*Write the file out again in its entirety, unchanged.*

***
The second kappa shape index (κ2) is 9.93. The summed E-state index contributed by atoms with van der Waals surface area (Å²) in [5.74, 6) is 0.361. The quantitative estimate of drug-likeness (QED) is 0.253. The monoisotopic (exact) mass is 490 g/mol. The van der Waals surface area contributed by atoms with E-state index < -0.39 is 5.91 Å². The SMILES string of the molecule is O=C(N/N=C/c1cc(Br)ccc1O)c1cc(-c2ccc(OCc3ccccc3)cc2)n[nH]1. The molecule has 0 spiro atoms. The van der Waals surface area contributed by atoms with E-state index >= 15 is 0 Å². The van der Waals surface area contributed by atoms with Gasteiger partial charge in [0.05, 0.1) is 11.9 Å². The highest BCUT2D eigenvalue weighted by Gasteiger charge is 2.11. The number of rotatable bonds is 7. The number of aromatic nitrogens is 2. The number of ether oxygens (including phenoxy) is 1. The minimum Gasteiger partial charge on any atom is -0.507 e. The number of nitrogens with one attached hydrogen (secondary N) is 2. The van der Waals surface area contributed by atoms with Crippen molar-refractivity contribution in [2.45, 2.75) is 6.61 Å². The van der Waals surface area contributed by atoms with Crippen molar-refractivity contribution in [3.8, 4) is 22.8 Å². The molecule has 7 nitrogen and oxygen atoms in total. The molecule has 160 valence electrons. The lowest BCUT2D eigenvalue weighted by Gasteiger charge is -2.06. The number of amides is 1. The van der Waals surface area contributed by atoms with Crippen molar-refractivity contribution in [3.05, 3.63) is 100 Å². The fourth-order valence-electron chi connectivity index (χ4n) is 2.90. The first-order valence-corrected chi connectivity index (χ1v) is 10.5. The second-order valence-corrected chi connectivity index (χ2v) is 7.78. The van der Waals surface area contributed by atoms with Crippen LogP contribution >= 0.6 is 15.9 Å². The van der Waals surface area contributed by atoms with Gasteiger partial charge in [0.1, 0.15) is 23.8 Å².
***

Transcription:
The second kappa shape index (κ2) is 9.93. The summed E-state index contributed by atoms with van der Waals surface area (Å²) in [5.74, 6) is 0.361. The quantitative estimate of drug-likeness (QED) is 0.253. The monoisotopic (exact) mass is 490 g/mol. The van der Waals surface area contributed by atoms with E-state index < -0.39 is 5.91 Å². The SMILES string of the molecule is O=C(N/N=C/c1cc(Br)ccc1O)c1cc(-c2ccc(OCc3ccccc3)cc2)n[nH]1. The molecule has 0 spiro atoms. The van der Waals surface area contributed by atoms with E-state index >= 15 is 0 Å². The van der Waals surface area contributed by atoms with Gasteiger partial charge in [0.05, 0.1) is 11.9 Å². The highest BCUT2D eigenvalue weighted by Gasteiger charge is 2.11. The number of rotatable bonds is 7. The number of aromatic nitrogens is 2. The number of ether oxygens (including phenoxy) is 1. The minimum Gasteiger partial charge on any atom is -0.507 e. The number of nitrogens with one attached hydrogen (secondary N) is 2. The van der Waals surface area contributed by atoms with Crippen molar-refractivity contribution in [2.45, 2.75) is 6.61 Å². The van der Waals surface area contributed by atoms with Crippen molar-refractivity contribution in [3.8, 4) is 22.8 Å². The molecule has 7 nitrogen and oxygen atoms in total. The molecule has 160 valence electrons. The lowest BCUT2D eigenvalue weighted by Gasteiger charge is -2.06. The number of amides is 1. The van der Waals surface area contributed by atoms with Crippen molar-refractivity contribution in [3.05, 3.63) is 100 Å². The fourth-order valence-electron chi connectivity index (χ4n) is 2.90. The first-order valence-corrected chi connectivity index (χ1v) is 10.5. The second-order valence-corrected chi connectivity index (χ2v) is 7.78. The van der Waals surface area contributed by atoms with Crippen LogP contribution >= 0.6 is 15.9 Å². The van der Waals surface area contributed by atoms with Gasteiger partial charge in [0.1, 0.15) is 23.8 Å².